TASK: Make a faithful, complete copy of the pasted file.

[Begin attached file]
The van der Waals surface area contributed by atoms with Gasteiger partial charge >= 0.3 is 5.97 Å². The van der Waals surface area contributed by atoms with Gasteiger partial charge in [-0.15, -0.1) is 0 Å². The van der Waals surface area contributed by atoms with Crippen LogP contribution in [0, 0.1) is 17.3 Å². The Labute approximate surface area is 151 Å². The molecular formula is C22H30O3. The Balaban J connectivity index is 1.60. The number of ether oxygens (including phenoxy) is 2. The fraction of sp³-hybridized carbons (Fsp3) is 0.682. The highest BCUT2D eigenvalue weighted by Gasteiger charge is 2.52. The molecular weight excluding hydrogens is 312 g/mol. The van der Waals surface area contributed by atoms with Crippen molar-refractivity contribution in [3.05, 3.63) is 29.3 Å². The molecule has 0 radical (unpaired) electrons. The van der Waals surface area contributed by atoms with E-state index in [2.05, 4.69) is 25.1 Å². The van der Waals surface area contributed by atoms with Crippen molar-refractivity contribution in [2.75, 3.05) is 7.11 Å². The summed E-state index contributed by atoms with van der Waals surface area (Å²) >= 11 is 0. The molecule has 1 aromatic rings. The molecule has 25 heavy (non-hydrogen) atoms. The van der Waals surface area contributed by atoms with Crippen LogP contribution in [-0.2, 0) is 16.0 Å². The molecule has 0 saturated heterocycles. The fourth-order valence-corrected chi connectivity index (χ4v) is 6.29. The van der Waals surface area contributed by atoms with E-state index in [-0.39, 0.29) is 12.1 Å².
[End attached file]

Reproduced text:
The van der Waals surface area contributed by atoms with Gasteiger partial charge >= 0.3 is 5.97 Å². The van der Waals surface area contributed by atoms with Gasteiger partial charge in [-0.15, -0.1) is 0 Å². The van der Waals surface area contributed by atoms with Crippen LogP contribution in [0, 0.1) is 17.3 Å². The Labute approximate surface area is 151 Å². The molecular formula is C22H30O3. The Balaban J connectivity index is 1.60. The number of ether oxygens (including phenoxy) is 2. The fraction of sp³-hybridized carbons (Fsp3) is 0.682. The highest BCUT2D eigenvalue weighted by Gasteiger charge is 2.52. The molecular weight excluding hydrogens is 312 g/mol. The van der Waals surface area contributed by atoms with Crippen molar-refractivity contribution in [3.05, 3.63) is 29.3 Å². The molecule has 0 radical (unpaired) electrons. The van der Waals surface area contributed by atoms with E-state index in [2.05, 4.69) is 25.1 Å². The van der Waals surface area contributed by atoms with Crippen molar-refractivity contribution in [2.75, 3.05) is 7.11 Å². The summed E-state index contributed by atoms with van der Waals surface area (Å²) >= 11 is 0. The molecule has 1 aromatic rings. The molecule has 25 heavy (non-hydrogen) atoms. The van der Waals surface area contributed by atoms with Crippen LogP contribution in [-0.2, 0) is 16.0 Å². The molecule has 0 saturated heterocycles. The fourth-order valence-corrected chi connectivity index (χ4v) is 6.29. The van der Waals surface area contributed by atoms with E-state index in [-0.39, 0.29) is 12.1 Å².